Heterogeneity within a population of cells of the same type is a common theme in metazoan biology. Dissecting complex developmental and physiological processes crucially relies on our ability to probe the expression profile of these cell subpopulations. Current strategies rely on cell enrichment based on sequential or simultaneous use of multiple intersecting markers starting from a heterogeneous cell suspension. The extensive tissue manipulations required to generate single-cell suspensions, as well as the complexity of the required equipment, inherently complicate these approaches. Here, we propose an alternative methodology based on a genetically encoded system in the model organism Danio rerio (zebrafish). In transgenic fish, we take advantage of the combinatorial biotin transfer system, where polysome-associated mRNAs are selectively recovered from cells expressing both a tagged ribosomal subunit, Rpl10a, and the bacterial biotin ligase BirA. We have applied this technique to skeletal muscle development and identified new genes with interesting temporal expression patterns. Through this work we have thus developed additional tools for highly specific gene expression profiling.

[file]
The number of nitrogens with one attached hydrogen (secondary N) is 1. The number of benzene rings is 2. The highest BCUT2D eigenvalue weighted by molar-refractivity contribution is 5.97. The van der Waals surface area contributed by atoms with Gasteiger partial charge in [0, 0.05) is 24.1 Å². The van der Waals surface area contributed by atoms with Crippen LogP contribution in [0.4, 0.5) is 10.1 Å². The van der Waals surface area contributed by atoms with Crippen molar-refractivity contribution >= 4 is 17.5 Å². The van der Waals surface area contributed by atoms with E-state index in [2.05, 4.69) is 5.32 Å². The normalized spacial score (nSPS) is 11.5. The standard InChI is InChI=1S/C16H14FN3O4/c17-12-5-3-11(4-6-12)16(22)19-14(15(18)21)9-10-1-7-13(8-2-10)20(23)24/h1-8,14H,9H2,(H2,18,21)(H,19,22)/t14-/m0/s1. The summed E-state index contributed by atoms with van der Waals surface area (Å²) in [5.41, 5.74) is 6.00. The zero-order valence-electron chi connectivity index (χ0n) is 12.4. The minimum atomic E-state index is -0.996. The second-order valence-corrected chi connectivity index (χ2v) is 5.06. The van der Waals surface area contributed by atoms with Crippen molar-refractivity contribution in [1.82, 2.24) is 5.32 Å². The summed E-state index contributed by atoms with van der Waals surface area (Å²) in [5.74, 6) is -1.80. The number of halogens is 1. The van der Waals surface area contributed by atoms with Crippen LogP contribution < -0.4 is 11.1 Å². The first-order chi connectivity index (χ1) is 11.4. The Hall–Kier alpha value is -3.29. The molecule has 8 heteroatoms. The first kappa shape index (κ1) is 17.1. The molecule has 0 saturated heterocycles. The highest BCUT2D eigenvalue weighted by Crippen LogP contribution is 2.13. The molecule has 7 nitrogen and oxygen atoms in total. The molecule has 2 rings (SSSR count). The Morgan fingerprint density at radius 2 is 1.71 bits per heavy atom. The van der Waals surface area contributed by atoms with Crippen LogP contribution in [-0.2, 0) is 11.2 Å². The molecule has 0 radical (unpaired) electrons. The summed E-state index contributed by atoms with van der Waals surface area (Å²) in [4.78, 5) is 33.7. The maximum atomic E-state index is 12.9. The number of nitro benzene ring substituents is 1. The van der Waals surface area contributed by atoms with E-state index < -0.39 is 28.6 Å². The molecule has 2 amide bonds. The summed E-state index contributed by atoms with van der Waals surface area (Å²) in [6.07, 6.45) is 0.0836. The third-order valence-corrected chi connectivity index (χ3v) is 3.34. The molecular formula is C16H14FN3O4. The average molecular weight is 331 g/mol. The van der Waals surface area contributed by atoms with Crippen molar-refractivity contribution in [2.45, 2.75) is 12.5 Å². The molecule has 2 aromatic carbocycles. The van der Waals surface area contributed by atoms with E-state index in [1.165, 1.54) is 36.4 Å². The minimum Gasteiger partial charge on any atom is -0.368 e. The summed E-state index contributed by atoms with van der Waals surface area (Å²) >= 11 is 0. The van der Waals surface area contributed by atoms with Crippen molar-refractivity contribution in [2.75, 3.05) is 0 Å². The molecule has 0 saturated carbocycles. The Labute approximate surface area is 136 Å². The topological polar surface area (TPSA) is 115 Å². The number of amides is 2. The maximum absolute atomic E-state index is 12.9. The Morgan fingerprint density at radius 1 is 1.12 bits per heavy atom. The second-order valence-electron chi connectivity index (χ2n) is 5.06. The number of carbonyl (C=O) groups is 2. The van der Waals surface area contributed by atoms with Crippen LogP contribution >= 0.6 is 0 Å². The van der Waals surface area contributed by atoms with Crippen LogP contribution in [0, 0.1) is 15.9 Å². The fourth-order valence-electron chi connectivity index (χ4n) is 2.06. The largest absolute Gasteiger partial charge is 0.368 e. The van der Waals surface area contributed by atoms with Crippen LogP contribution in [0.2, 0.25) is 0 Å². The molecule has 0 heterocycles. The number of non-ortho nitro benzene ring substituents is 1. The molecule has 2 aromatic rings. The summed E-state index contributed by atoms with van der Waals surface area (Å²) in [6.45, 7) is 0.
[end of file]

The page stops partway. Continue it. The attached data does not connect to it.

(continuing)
Cellular diversity is a defining feature of multicellular organisms. Growth and development requires the production of various cell types from undifferentiated progenitors that differ in fates and behaviors. Differential gene expression patterns maintain and refine this heterogeneity. Genome-wide assessment of cell type-specific expression patterns is thus central to our understanding of development, physiology and disease. The constraints associated with the currently available methods for cell type-specific RNA isolation calls for the implementation of novel strategies.